- through 'str'  we can get the GDT entry index of the current TSS 

The best choice (not the only one possible) in that case is the IDT. The
possibility to change just a single byte in a controlled place of it 
leads to a fully working reliable exploit [*]. 

[*] The idea here is to modify the MSB of the base_address of an IDT entry
    and so "hijack" the exception handler. Logically we need a controlled
    byte overwriting or a partially controlled one with byte value below
    the 'kernelbase' value, so that we can make it point into the userland
    portion. We won't go in deeper details about the IDT
    layout/implementation here, you can find them inside processor manuals
    [1] and kad's phrack59 article "Handling the Interrupt Descriptor
    Table" [6].
    The NULL pointer dereference exploit presented for Linux implements
    this technique.  

As important as the information gathering step is the recovery step, which
aims to leave the kernel in a consistent state. This step is usually
performed inside the shellcode itself or just after the exploit has
(successfully) taken place, by using /dev/kmem or a loadable module (if
This step is logically exploit-dependant, so we will just explain it along
with the examples (making a categorization would be pointless). 

------[ 2 - Kernel vulnerabilities and bugs 

We start now with an excursus over the various typologies of kernel
vulnerabilities. The kernel is a big and complex beast, so even if we're
going to track down some "common" scenarios, there are a lot of more
possible "logical bugs" that can lead to a system compromise.

We will cover stack based, "heap" (better, slab) based and NULL/userspace
dereference vulnerabilities. As an example of a "logical bug" a whole
chapter is dedicated to race condition and techniques to force a kernel
path to sleep/reschedule (along with a real exploit for the sendmsg [4]
vulnerability on AMD64). 

We won't cover in this paper the range of vulnerabilities related to
virtual memory logical errors, since those have been already extensively
described and cleverly exploited, on Linux, by iSEC [7] people.
Moreover, it's nearly useless, in our opinion, to create a "crafted" 
demonstrative vulnerable code for logical bugs and we weren't aware of any
_public_ vuln of this kind on Solaris. If you are, feel free to submit it,
we'll be happy to work over ;). 

---[ 2.1 - NULL/userspace dereference vulnerabilities 

This kind of vulnerability derives from the using of a pointer
not-initialized (generally having a NULL value) or trashed, so that it
points inside the userspace part of the virtual memory address space.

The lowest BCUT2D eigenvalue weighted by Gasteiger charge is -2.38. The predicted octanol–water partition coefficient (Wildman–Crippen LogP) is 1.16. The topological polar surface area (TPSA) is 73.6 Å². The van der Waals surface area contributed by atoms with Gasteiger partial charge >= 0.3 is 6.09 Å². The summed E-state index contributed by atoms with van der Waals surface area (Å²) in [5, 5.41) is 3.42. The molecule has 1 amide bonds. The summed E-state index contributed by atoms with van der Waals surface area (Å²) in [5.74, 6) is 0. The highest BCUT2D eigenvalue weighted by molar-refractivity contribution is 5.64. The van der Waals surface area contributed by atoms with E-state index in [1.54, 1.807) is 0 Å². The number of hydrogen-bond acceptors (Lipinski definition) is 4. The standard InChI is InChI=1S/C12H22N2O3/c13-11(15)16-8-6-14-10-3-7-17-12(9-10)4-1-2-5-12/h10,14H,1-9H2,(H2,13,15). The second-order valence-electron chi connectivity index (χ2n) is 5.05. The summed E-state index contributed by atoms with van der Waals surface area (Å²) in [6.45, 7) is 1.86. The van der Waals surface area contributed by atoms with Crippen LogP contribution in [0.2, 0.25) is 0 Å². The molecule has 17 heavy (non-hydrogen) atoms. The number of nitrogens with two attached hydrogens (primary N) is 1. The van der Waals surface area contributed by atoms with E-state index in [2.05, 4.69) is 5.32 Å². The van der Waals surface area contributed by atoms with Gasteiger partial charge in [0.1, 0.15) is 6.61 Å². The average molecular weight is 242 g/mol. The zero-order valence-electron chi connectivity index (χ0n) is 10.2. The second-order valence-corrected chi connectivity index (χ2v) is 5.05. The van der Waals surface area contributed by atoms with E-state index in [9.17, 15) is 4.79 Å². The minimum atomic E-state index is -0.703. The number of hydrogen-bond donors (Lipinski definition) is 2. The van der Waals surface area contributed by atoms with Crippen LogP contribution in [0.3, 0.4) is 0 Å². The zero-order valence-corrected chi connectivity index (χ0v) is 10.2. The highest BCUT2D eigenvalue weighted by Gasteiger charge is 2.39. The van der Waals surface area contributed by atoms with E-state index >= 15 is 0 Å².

The normal behaviour of an operating system in such a situation is an oops
or a crash (depending on the degree of severity of the dereference) while
attempting to access un-mapped memory. 

But we can, obviously, mmap that memory range and let the kernel find
"valid" malicius data. That's more than enough to gain root priviledges. 
We can delineate two possible scenarios :

  - instruction pointer modification (direct call/jmp dereference,
    called function pointers inside a struct, etc)

  - "controlled" write on kernelspace 

The first kind of vulnerability is really trivial to exploit, it's just a
matter of mmapping the referenced page and put our shellcode there.
If the dereferenced address is a struct with inside a function pointer (or
a chain of struct with somewhere a function pointer), it is just a matter
of emulating in userspace those struct, make point the function pointer
to our shellcode and let/force the kernel path to call it.

We won't show an example of this kind of vulnerability since this is the
"last stage" of any more complex exploit (as we will see, we'll be always
trying, when possible, to jump to userspace).  

The second kind of vulnerability is a little more complex, since we can't
directly modify the instruction pointer, but we've the possibility to
write anywhere in kernel memory (with controlled or uncontrolled data). 

Let's get a look to that snipped of code, taken from our Linux dummy
device driver :

< stuff/drivers/linux/dummy.h >


struct user_data_ioctl
  int size;  
  char *buffer;

< / >

< stuff/drivers/linux/dummy.c >

static int alloc_info(unsigned long sub_cmd)
  struct user_data_ioctl user_info;
  struct info_user *info;
  struct user_perm *perm;

                    (void __user*)sub_cmd,
                    sizeof(struct user_data_ioctl)))